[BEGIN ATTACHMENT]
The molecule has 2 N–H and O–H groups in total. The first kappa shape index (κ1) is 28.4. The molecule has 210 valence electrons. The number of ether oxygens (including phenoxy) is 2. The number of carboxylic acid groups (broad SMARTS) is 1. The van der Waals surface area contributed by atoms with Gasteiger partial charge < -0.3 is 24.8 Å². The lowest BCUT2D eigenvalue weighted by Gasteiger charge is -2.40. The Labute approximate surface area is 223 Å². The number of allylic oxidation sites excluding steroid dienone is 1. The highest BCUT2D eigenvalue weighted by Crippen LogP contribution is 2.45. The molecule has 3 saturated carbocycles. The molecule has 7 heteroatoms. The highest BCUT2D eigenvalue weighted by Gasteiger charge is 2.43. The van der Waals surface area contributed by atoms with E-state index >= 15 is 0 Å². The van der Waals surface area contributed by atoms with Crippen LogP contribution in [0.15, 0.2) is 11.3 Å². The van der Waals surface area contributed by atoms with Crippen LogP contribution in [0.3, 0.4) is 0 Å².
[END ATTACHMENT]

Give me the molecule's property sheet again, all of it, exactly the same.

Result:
The molecule has 2 N–H and O–H groups in total. The first kappa shape index (κ1) is 28.4. The molecule has 210 valence electrons. The number of ether oxygens (including phenoxy) is 2. The number of carboxylic acid groups (broad SMARTS) is 1. The van der Waals surface area contributed by atoms with Gasteiger partial charge < -0.3 is 24.8 Å². The lowest BCUT2D eigenvalue weighted by Gasteiger charge is -2.40. The Labute approximate surface area is 223 Å². The number of allylic oxidation sites excluding steroid dienone is 1. The highest BCUT2D eigenvalue weighted by Crippen LogP contribution is 2.45. The molecule has 3 saturated carbocycles. The molecule has 7 heteroatoms. The highest BCUT2D eigenvalue weighted by Gasteiger charge is 2.43. The van der Waals surface area contributed by atoms with E-state index >= 15 is 0 Å². The van der Waals surface area contributed by atoms with Crippen LogP contribution in [0.15, 0.2) is 11.3 Å². The van der Waals surface area contributed by atoms with Crippen LogP contribution in [0.3, 0.4) is 0 Å².